Anchorage Democratic Sen. Bill Wielechowski has taken an initial step toward suing the state over Gov. Bill Walker's veto of half of Permanent Fund dividend check amounts.
Wielechowski sent a letter Wednesday to Angela Rodell, the chief of the state-controlled Permanent Fund Corp., asking her to follow a law that says the corporation "shall transfer" half of its available income to a dividend account at the end of each year.
Walker's administration says his veto overrides the law, based on the governor's constitutionally provided veto power.
Wielechowski, in an appearance Thursday morning on talk radio station KWHL, said his letter is a required first step before a lawsuit can be filed to challenge the legality of the veto. Wielechowski, an attorney, raised the possibility of a challenge last month.
"Hopefully, the Permanent Fund will do the right thing and we can avoid a lawsuit," he said. "And if they don't do the right thing, unfortunately that's the track that we're headed."
A spokeswoman for the Permanent Fund Corp., Paulyn Swanson, referred questions Thursday to the state Department of Law, which maintained that the corporation should accept Walker's line-item veto within the state budget bill.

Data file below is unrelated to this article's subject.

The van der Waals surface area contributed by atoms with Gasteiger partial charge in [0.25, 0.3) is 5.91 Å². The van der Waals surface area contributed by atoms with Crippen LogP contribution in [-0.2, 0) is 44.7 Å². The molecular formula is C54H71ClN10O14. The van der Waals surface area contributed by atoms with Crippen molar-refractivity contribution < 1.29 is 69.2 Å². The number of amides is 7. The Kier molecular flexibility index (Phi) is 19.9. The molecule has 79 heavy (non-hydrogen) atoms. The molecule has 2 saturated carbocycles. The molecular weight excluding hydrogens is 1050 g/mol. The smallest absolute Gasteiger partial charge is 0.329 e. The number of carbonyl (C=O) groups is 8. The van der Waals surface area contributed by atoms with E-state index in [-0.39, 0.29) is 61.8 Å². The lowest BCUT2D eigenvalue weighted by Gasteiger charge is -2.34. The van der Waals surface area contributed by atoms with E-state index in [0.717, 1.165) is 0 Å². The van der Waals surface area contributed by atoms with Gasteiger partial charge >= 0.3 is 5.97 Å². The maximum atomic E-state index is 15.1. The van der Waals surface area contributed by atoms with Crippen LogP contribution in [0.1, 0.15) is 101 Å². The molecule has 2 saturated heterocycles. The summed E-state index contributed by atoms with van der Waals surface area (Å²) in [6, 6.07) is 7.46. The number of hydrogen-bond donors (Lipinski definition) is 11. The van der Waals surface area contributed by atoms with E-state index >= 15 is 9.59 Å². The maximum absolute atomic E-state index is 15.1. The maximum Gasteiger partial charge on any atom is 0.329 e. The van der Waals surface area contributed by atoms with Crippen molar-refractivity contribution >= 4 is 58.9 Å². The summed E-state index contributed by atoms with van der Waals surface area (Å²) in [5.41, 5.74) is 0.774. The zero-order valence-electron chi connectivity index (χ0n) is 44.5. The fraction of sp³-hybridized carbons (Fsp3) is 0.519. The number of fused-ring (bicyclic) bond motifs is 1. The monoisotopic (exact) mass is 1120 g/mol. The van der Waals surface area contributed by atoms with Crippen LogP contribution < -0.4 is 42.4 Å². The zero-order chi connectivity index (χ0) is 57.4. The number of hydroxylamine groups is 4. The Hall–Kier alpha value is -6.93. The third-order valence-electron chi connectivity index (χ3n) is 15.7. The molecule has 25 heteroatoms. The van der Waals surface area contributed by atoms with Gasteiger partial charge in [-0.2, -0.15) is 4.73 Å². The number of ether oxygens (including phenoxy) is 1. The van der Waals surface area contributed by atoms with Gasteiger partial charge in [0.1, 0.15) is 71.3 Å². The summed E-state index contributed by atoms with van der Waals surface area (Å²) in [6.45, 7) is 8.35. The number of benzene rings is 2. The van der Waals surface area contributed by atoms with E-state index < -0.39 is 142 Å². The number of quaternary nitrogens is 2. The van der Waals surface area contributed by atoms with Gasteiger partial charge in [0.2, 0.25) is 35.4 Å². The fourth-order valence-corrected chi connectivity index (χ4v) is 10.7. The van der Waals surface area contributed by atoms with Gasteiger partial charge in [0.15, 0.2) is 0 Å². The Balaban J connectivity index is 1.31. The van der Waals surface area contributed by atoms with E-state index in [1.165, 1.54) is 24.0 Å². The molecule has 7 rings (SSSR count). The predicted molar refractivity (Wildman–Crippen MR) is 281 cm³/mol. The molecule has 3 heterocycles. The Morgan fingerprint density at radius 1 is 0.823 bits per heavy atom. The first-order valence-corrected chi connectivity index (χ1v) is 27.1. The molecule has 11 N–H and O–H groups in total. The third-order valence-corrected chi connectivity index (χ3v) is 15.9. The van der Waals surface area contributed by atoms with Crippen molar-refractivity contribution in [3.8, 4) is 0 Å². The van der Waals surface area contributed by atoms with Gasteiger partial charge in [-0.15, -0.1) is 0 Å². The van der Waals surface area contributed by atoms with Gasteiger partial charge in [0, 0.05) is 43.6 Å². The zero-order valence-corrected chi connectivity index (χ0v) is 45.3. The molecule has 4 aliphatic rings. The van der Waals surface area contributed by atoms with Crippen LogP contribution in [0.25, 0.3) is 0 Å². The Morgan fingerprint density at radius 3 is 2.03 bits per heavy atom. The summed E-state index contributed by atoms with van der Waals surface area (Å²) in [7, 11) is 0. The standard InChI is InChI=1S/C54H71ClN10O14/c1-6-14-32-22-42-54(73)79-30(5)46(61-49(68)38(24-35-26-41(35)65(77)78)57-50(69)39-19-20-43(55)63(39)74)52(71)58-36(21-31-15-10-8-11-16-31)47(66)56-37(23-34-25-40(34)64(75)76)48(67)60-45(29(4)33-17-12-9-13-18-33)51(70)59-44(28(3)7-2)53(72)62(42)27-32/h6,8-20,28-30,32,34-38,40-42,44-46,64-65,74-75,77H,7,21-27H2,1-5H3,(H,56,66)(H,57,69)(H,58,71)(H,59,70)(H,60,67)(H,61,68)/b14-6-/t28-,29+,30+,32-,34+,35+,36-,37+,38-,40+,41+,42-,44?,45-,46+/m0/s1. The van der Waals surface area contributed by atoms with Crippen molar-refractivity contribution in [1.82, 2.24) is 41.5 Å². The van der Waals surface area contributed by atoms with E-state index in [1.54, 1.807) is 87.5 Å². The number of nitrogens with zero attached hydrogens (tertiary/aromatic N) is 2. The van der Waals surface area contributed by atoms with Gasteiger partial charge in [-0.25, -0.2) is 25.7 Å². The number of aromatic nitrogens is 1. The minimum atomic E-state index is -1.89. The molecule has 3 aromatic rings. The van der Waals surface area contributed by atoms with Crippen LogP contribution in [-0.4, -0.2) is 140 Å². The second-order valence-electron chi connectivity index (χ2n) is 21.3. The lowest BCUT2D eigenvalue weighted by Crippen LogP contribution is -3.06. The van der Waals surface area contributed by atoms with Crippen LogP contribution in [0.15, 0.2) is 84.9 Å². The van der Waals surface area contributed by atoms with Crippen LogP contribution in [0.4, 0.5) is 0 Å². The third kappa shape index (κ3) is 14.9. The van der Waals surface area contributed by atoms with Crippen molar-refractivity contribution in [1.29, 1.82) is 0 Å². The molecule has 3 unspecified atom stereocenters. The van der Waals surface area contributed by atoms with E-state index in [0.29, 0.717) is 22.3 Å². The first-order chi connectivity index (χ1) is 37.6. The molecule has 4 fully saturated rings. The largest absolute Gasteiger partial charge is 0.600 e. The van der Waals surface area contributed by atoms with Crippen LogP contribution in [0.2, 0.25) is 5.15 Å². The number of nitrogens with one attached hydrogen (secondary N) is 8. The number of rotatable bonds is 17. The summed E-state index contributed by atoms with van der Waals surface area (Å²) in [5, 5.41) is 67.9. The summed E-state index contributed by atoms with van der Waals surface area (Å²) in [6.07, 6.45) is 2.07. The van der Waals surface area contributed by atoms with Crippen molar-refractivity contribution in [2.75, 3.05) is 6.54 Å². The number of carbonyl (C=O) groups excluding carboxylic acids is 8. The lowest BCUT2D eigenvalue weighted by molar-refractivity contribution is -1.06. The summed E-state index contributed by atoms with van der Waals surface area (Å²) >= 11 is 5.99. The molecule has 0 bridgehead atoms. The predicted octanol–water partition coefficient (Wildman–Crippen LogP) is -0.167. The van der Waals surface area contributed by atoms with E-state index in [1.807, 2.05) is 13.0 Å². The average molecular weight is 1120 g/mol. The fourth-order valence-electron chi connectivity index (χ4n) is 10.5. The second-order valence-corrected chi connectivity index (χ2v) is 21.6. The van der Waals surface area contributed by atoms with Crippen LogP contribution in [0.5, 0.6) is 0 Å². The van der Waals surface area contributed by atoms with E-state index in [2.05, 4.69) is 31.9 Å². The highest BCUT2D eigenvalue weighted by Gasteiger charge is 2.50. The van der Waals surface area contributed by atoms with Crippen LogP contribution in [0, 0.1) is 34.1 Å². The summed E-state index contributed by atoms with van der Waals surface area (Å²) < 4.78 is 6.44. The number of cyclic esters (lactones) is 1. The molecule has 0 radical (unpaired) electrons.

"It's been our opinion since day one that the governor acted within his veto power, that the dividend is subject to appropriation and subject to the constitutional parameters around the appropriations process," Cori Mills, a law department spokeswoman, said in a phone interview. "Because it's subject to appropriation and the governor has the veto power, the Permanent Fund Corp. should follow the appropriations bill."
Walker said he vetoed the money to protect the $54 billion principal of the Permanent Fund from being used to pay the state's budget deficit in the future. He said he wants to restructure the fund to provide more than a billion dollars a year in revenue to the state in addition to dividends. But some legislators, like Wielechowski, say reducing Permanent Fund dividends has a disproportionate effect on low-income Alaskans who rely in the dividend for everyday expenses.